Either do your job or get a different one
Where does it end?
I’m not usually all that sympathetic to the arguments of the business sector when it comes to employee disputes since the deck is usually stacked in favor of the house. But the intensifying debate about religious beliefs in the workplace is more complicated than it seems.
Kim Davis, an elected official, was sent to jail because she defied a court order to do her job and issue marriage licenses to same-sex couples. She refused to comply with a routine job duty because it conflicted with her personal morality. Instead of resigning her position, she seemed to relish the idea of becoming a persecuted martyr of Christianity, despite her oath to uphold the law of the land, as affirmed in this instance by the U.S. Supreme Court.
Several Republican presidential candidates couldn’t wait to embrace her cause, rushing to Kentucky to presumably woo voters who have been persuaded by Fox News that the political elite in America is at war with Christianity. The inflamed rhetoric of former Arkansas Gov. Mike Huckabee was endlessly broadcast on cable news shows, as he compared her religious objection to placing her name on a same-sex marriage license to those who served as conscientious objectors to slavery.
Upon her release, Davis vowed to continue her legal battle for a religious accommodation, as outlined by the Equal Employment Opportunity Commission, (EEOC), which requires businesses to make exceptions to their standard employment practices on a case by case basis, as long as it doesn’t cause “undue hardship” on other employees or the business itself.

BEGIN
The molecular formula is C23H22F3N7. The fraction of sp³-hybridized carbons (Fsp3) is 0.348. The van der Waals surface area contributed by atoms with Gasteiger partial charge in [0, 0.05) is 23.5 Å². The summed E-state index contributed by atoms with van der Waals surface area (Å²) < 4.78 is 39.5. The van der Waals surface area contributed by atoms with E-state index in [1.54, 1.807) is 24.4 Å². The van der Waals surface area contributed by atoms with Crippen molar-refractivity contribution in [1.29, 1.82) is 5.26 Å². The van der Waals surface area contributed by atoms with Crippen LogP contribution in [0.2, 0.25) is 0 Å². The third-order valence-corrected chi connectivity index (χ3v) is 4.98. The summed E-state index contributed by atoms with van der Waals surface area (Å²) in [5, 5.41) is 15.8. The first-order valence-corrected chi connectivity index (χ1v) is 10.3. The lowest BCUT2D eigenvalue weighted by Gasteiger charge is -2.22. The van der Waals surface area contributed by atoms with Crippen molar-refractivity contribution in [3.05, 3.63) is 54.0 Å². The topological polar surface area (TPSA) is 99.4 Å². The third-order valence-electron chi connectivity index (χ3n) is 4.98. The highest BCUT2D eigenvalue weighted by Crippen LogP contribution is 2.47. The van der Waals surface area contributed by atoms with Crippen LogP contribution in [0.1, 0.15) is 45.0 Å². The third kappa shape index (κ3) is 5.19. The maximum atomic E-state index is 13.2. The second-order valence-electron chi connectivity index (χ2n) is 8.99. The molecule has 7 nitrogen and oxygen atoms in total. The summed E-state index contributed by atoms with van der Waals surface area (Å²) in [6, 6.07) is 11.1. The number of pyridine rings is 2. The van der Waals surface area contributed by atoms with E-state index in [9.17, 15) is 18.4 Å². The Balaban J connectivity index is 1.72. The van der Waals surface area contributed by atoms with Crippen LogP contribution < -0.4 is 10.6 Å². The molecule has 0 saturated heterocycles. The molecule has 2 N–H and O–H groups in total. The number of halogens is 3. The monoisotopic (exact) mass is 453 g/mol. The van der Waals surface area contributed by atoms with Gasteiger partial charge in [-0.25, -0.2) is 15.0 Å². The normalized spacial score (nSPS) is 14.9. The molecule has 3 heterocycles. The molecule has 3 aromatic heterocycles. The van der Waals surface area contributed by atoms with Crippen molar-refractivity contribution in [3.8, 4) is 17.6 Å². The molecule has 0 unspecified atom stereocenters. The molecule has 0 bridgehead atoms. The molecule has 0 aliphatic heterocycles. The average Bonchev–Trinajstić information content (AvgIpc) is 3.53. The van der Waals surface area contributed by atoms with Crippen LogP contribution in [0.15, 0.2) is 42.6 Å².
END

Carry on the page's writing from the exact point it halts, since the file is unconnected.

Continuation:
Davis, as an elected public official sworn to uphold the law, is a bit different from the Muslim flight attendant who was recently suspended from work because she refused to serve alcohol. The airline had agreed to her request to refrain from serving cocktails as a reasonable religious accommodation until a co-worker complained about the situation. The flight attendant has now filed a discrimination compliant with the EEOC regarding the revocation of the accommodation, a matter that may eventually lead to additional EEOC guidance for employers.
The Nevada legislature grappled with another version of religious job interference when complaints started surfacing a few years ago about pharmacists declining to fill birth control prescriptions for certain patients, usually young, unmarried women in rural communities. To its credit, the state Pharmacy Board issued strong guidelines about the ethical responsibility of pharmacists to limit their concern about filling certain prescriptions to drug safety issues and refrain from moral directives, but the issue is intensifying across the nation as more and more pharmacists are citing religious beliefs as a reason to deny birth control.
It makes you wonder why a pharmacist with such deep-seated moral views wouldn’t find another line of work more compatible with his religion? Or why the Muslim flight attendant doesn’t seek employment that doesn’t involve alcohol at all? And why doesn’t Kim Davis honorably resign her office now that her job duties are causing such a crisis with her conscience?
The heightened awareness of workplace religious conflicts is bound to be cable news fodder for the foreseeable future as the Republican presidential contenders try to outmaneuver each other in search of primary voters who feel religiously persecuted. But a few have struck a more practical, long-term view, no doubt worried that more rational voters might be alienated by the spectacle.
Somehow the treasured American value of freedom to practice the religion of your choice, in your own way and on your own time, has been transformed into workplace demands to accommodate particular religious views, especially if they are Christian.
It almost makes you empathize with the business owner muttering in the background about wanting their employees to just do their jobs.